Learn Now Music, Inc.

Wednesday, June 18, 2014

The Right Kind of Criticism is a Good Thing!

We often see criticism as a negative act or response, and oftentimes, unfortunately, that is the case. Analyzing and commenting on someone’s performance, regardless of subject, is an endeavor best approached with care.

Constructive criticism is a term used to describe criticism that should aid in solving problems, and this is a good start. Constructive criticism is generally interpreted as a work-based, rather than personality/individual-based criticism. In other words, constructive criticism focuses on what someone does, not who they are.

The field of constructive criticism tries to get at a very important idea: timing and delivery are just as important as content. And the only way to get a true sense of the best timing and delivery as the ‘criticizer’ is to understand at a very deep level the individual needing the criticism. How will that person react to a more direct comment? How will they react to a softer touch? What is a good time to bring up which subjects? How can this information be presented as a stepping stone to a goal, rather than what might be interpreted as an absolute definition of that person?

We have all said things that hurt someone else’s feelings. Sometimes, we don’t even know that we have done this until it’s too late, and a degree of damage has already been done.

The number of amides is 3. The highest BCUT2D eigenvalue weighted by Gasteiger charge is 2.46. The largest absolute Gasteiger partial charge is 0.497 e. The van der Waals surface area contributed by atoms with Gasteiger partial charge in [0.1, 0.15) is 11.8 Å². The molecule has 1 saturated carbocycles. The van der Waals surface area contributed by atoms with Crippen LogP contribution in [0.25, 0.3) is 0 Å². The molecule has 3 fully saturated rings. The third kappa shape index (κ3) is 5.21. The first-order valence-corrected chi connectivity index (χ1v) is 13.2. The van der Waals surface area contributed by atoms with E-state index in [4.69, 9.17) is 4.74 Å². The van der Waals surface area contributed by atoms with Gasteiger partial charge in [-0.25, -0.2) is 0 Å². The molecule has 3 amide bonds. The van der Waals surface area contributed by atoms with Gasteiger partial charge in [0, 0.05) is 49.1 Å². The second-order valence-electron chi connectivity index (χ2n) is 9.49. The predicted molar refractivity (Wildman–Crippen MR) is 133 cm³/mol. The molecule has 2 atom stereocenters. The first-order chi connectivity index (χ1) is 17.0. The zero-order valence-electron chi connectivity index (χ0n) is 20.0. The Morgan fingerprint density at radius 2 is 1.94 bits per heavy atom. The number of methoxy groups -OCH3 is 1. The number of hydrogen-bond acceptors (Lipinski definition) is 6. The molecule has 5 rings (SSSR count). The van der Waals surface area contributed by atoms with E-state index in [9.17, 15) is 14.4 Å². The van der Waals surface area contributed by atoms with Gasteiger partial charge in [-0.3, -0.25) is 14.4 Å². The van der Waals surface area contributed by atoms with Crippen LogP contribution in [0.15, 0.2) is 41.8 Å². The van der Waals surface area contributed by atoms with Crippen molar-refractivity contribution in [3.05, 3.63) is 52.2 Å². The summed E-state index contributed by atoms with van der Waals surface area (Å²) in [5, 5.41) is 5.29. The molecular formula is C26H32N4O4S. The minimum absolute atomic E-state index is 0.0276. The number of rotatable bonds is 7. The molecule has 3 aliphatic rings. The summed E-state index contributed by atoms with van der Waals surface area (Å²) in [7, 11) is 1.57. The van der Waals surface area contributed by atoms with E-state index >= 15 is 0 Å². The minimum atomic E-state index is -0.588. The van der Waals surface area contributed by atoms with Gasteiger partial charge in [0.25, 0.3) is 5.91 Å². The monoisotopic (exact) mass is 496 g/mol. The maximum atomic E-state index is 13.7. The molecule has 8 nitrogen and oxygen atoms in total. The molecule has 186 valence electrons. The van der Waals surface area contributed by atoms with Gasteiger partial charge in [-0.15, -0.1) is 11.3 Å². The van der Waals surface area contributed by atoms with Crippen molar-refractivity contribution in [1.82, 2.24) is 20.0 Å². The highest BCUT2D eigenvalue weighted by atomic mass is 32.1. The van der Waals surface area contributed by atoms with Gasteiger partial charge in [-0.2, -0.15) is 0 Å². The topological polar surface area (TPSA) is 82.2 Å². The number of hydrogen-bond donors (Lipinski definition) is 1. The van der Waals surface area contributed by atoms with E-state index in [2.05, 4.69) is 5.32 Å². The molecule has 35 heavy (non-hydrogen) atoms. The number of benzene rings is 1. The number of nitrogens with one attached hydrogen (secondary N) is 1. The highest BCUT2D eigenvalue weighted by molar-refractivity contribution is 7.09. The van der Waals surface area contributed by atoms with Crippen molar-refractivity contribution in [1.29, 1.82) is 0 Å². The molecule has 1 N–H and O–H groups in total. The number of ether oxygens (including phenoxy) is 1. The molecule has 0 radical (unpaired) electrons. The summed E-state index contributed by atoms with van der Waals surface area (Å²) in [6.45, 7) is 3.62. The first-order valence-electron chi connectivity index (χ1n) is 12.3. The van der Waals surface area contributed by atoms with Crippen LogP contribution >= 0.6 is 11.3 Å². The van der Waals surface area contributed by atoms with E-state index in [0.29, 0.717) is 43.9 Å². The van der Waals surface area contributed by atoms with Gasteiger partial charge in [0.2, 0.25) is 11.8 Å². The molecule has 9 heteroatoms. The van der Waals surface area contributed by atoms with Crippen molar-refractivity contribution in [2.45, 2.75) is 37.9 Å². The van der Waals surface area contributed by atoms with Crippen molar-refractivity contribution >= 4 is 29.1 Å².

Constructive criticism isn’t just about the big, important, well-defined ‘talks’. The everyday little stuff counts, too. Whether we are parents, teachers, role models, or passersby on the street, we could all do with a little less out-and-out criticism, and a little more of the constructive variety!

Get started on your musical journey today! The Music Momma

Wednesday, June 11, 2014

Teacher/Student Relationship

I remember a student (very talented) who told me she wasn’t sure if she wanted to perform in front of people. She had the opportunity to do so, and was very uncertain about committing.

Now, there can be a lot of reasons that a student might prefer not to perform. Some have legitimate fears of being in front of people, or might just prefer to keep their musical experience purely experimental and personal.

This student had not been with me long, but in the few months I had spent with her, my impression was that she was a driven, motivated, extroverted girl. I was aware, however, that her previous music lessons were somewhat traumatic (I’m not exaggerating), and that the relationship she had with her previous teacher was rather damaging.

So, I started asking questions. I never make any judgments one way or the other when it comes to performing or public shows – the choice that the student makes is the one that I support. I do, however, like to make sure that the student is making the choice for the right reasons, and that they understand those reasons.

Are you uncomfortable in front of people?

No, she said.

Are you worried about what the audience might think?

Not really, unless I might make a mistake, she said slowly.

How would they know? I asked.

Well, they might not, but you might yell at me, she told me.

Aha. The fear of performing had nothing to do with the audience, or being uncomfortable on stage. It didn’t really even have anything to do with her making a mistake. She was afraid of what I might say or do because of a potential mistake.

Have I ever yelled at you? I asked, knowingly perfectly well this fear had nothing to do with me, and everything to do with her previous music lesson experiences.

No, but you might if I made a mistake in a performance, she said matter-of-factly.

Do you know why I’ve never yelled at you? I asked.

No, she said.